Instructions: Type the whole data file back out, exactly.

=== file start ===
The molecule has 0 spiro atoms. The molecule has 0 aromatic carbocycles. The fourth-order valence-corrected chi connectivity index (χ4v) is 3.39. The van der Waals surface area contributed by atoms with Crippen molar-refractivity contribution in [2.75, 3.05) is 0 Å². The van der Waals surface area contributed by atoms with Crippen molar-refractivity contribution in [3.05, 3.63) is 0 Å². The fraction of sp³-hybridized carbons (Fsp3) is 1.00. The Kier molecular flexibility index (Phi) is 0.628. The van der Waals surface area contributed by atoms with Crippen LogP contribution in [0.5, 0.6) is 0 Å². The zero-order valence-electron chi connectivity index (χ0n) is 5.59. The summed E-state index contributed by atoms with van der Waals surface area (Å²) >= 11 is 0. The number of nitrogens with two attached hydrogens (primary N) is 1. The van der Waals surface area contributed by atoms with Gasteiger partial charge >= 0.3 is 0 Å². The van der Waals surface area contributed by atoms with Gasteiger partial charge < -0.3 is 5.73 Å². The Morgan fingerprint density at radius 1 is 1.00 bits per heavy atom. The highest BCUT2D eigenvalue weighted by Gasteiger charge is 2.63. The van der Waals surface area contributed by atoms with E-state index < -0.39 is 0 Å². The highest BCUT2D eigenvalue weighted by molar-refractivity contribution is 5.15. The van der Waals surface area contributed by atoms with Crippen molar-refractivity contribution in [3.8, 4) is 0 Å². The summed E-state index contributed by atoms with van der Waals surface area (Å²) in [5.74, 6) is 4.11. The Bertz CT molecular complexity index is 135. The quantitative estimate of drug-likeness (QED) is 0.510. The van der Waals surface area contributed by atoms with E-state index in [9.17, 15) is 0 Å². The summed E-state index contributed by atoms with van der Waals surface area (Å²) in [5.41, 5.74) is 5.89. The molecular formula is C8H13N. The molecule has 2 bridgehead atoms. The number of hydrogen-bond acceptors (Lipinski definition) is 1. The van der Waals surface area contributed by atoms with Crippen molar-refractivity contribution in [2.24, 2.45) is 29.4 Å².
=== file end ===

The molecule has 0 spiro atoms. The molecule has 0 aromatic carbocycles. The fourth-order valence-corrected chi connectivity index (χ4v) is 3.39. The van der Waals surface area contributed by atoms with Crippen molar-refractivity contribution in [2.75, 3.05) is 0 Å². The van der Waals surface area contributed by atoms with Crippen molar-refractivity contribution in [3.05, 3.63) is 0 Å². The fraction of sp³-hybridized carbons (Fsp3) is 1.00. The Kier molecular flexibility index (Phi) is 0.628. The van der Waals surface area contributed by atoms with Crippen LogP contribution in [0.5, 0.6) is 0 Å². The zero-order valence-electron chi connectivity index (χ0n) is 5.59. The summed E-state index contributed by atoms with van der Waals surface area (Å²) >= 11 is 0. The number of nitrogens with two attached hydrogens (primary N) is 1. The van der Waals surface area contributed by atoms with Gasteiger partial charge >= 0.3 is 0 Å². The van der Waals surface area contributed by atoms with Gasteiger partial charge < -0.3 is 5.73 Å². The Morgan fingerprint density at radius 1 is 1.00 bits per heavy atom. The highest BCUT2D eigenvalue weighted by Gasteiger charge is 2.63. The van der Waals surface area contributed by atoms with E-state index < -0.39 is 0 Å². The highest BCUT2D eigenvalue weighted by molar-refractivity contribution is 5.15. The van der Waals surface area contributed by atoms with Crippen molar-refractivity contribution in [3.8, 4) is 0 Å². The summed E-state index contributed by atoms with van der Waals surface area (Å²) in [5.74, 6) is 4.11. The Bertz CT molecular complexity index is 135. The quantitative estimate of drug-likeness (QED) is 0.510. The van der Waals surface area contributed by atoms with E-state index in [9.17, 15) is 0 Å². The summed E-state index contributed by atoms with van der Waals surface area (Å²) in [5.41, 5.74) is 5.89. The molecular formula is C8H13N. The molecule has 2 bridgehead atoms. The number of hydrogen-bond acceptors (Lipinski definition) is 1. The van der Waals surface area contributed by atoms with Crippen molar-refractivity contribution in [2.24, 2.45) is 29.4 Å².